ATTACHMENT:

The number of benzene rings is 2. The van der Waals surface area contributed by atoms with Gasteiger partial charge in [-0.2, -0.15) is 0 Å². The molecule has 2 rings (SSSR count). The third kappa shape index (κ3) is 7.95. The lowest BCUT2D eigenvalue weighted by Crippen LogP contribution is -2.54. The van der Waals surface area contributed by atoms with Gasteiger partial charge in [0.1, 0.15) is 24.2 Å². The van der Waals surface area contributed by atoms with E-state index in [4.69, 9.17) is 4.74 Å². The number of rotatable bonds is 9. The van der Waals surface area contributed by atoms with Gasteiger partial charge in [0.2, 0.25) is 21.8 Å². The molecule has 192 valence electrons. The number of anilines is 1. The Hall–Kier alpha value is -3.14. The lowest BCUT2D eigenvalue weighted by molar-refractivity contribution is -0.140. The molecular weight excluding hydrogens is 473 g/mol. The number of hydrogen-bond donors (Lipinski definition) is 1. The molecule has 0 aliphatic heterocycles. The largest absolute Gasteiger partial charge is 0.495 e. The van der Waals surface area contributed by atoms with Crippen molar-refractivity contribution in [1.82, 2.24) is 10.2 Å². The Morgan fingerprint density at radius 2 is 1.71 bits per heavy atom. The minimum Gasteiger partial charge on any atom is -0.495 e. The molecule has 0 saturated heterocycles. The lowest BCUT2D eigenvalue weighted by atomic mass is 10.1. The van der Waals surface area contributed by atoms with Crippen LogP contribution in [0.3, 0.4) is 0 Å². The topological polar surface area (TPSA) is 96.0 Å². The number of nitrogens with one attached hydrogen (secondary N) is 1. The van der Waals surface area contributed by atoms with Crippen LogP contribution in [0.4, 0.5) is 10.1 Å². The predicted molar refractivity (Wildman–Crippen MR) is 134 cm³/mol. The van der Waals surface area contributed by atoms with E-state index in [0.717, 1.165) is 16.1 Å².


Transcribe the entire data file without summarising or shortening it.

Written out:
The number of benzene rings is 2. The van der Waals surface area contributed by atoms with Gasteiger partial charge in [-0.2, -0.15) is 0 Å². The molecule has 2 rings (SSSR count). The third kappa shape index (κ3) is 7.95. The lowest BCUT2D eigenvalue weighted by Crippen LogP contribution is -2.54. The van der Waals surface area contributed by atoms with Gasteiger partial charge in [0.1, 0.15) is 24.2 Å². The van der Waals surface area contributed by atoms with E-state index in [4.69, 9.17) is 4.74 Å². The number of rotatable bonds is 9. The van der Waals surface area contributed by atoms with Gasteiger partial charge in [0.2, 0.25) is 21.8 Å². The molecule has 192 valence electrons. The number of anilines is 1. The Hall–Kier alpha value is -3.14. The lowest BCUT2D eigenvalue weighted by molar-refractivity contribution is -0.140. The molecular weight excluding hydrogens is 473 g/mol. The number of hydrogen-bond donors (Lipinski definition) is 1. The molecule has 0 aliphatic heterocycles. The largest absolute Gasteiger partial charge is 0.495 e. The van der Waals surface area contributed by atoms with Crippen molar-refractivity contribution in [1.82, 2.24) is 10.2 Å². The Morgan fingerprint density at radius 2 is 1.71 bits per heavy atom. The minimum Gasteiger partial charge on any atom is -0.495 e. The molecule has 0 saturated heterocycles. The lowest BCUT2D eigenvalue weighted by atomic mass is 10.1. The van der Waals surface area contributed by atoms with Crippen LogP contribution in [0.3, 0.4) is 0 Å². The topological polar surface area (TPSA) is 96.0 Å². The number of nitrogens with one attached hydrogen (secondary N) is 1. The van der Waals surface area contributed by atoms with Crippen LogP contribution in [0.4, 0.5) is 10.1 Å². The predicted molar refractivity (Wildman–Crippen MR) is 134 cm³/mol. The van der Waals surface area contributed by atoms with E-state index in [0.717, 1.165) is 16.1 Å².